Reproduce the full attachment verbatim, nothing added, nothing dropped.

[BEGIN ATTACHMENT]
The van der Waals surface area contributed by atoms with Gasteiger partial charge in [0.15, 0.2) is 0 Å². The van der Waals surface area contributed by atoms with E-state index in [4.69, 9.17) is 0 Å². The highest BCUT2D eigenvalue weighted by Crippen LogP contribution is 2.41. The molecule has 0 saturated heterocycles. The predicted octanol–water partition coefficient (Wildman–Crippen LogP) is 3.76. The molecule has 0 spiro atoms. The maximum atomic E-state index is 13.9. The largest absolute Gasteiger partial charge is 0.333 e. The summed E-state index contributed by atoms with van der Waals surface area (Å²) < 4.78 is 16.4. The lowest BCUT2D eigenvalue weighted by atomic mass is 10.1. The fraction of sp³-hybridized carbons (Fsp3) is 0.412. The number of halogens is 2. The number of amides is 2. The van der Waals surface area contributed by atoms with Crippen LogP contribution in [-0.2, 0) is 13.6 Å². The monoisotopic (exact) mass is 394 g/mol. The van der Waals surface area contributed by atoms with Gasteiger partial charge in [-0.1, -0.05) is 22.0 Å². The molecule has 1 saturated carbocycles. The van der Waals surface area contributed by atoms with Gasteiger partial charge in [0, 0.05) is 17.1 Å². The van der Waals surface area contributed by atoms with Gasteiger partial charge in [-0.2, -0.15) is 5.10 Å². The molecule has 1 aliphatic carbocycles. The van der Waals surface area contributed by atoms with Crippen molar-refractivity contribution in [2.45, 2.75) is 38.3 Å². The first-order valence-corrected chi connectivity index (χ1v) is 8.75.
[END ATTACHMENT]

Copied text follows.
The van der Waals surface area contributed by atoms with Gasteiger partial charge in [0.15, 0.2) is 0 Å². The van der Waals surface area contributed by atoms with E-state index in [4.69, 9.17) is 0 Å². The highest BCUT2D eigenvalue weighted by Crippen LogP contribution is 2.41. The molecule has 0 saturated heterocycles. The predicted octanol–water partition coefficient (Wildman–Crippen LogP) is 3.76. The molecule has 0 spiro atoms. The maximum atomic E-state index is 13.9. The largest absolute Gasteiger partial charge is 0.333 e. The summed E-state index contributed by atoms with van der Waals surface area (Å²) < 4.78 is 16.4. The lowest BCUT2D eigenvalue weighted by atomic mass is 10.1. The fraction of sp³-hybridized carbons (Fsp3) is 0.412. The number of halogens is 2. The number of amides is 2. The van der Waals surface area contributed by atoms with Crippen LogP contribution in [-0.2, 0) is 13.6 Å². The monoisotopic (exact) mass is 394 g/mol. The van der Waals surface area contributed by atoms with Gasteiger partial charge in [-0.1, -0.05) is 22.0 Å². The molecule has 1 saturated carbocycles. The van der Waals surface area contributed by atoms with Gasteiger partial charge in [0, 0.05) is 17.1 Å². The van der Waals surface area contributed by atoms with Gasteiger partial charge in [-0.2, -0.15) is 5.10 Å². The molecule has 1 aliphatic carbocycles. The van der Waals surface area contributed by atoms with Crippen molar-refractivity contribution in [2.45, 2.75) is 38.3 Å². The first-order valence-corrected chi connectivity index (χ1v) is 8.75.